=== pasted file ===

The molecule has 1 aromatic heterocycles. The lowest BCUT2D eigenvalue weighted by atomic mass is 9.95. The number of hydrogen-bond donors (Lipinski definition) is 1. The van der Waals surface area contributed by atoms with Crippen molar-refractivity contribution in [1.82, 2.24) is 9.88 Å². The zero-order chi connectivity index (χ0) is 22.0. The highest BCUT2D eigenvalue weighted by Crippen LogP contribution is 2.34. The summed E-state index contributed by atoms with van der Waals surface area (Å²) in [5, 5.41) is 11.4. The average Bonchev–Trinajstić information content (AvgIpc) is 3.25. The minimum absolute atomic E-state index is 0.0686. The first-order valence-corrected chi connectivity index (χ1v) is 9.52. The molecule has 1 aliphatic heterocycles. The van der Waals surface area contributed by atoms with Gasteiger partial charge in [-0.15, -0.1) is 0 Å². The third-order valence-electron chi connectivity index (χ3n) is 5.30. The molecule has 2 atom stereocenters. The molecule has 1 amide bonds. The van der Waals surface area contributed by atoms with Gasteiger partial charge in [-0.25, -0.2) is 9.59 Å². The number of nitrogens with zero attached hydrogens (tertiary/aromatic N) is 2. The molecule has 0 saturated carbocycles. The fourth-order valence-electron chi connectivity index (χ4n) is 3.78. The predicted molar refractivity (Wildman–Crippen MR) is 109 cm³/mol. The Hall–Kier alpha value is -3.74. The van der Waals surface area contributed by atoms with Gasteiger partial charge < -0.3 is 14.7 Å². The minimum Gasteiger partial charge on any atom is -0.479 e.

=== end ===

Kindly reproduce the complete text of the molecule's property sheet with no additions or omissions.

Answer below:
The molecule has 1 aromatic heterocycles. The lowest BCUT2D eigenvalue weighted by atomic mass is 9.95. The number of hydrogen-bond donors (Lipinski definition) is 1. The van der Waals surface area contributed by atoms with Crippen molar-refractivity contribution in [1.82, 2.24) is 9.88 Å². The zero-order chi connectivity index (χ0) is 22.0. The highest BCUT2D eigenvalue weighted by Crippen LogP contribution is 2.34. The summed E-state index contributed by atoms with van der Waals surface area (Å²) in [5, 5.41) is 11.4. The average Bonchev–Trinajstić information content (AvgIpc) is 3.25. The minimum absolute atomic E-state index is 0.0686. The first-order valence-corrected chi connectivity index (χ1v) is 9.52. The molecule has 1 aliphatic heterocycles. The van der Waals surface area contributed by atoms with Gasteiger partial charge in [-0.15, -0.1) is 0 Å². The third-order valence-electron chi connectivity index (χ3n) is 5.30. The molecule has 2 atom stereocenters. The molecule has 1 amide bonds. The van der Waals surface area contributed by atoms with Gasteiger partial charge in [-0.25, -0.2) is 9.59 Å². The number of nitrogens with zero attached hydrogens (tertiary/aromatic N) is 2. The molecule has 0 saturated carbocycles. The fourth-order valence-electron chi connectivity index (χ4n) is 3.78. The predicted molar refractivity (Wildman–Crippen MR) is 109 cm³/mol. The Hall–Kier alpha value is -3.74. The van der Waals surface area contributed by atoms with Gasteiger partial charge < -0.3 is 14.7 Å². The minimum Gasteiger partial charge on any atom is -0.479 e.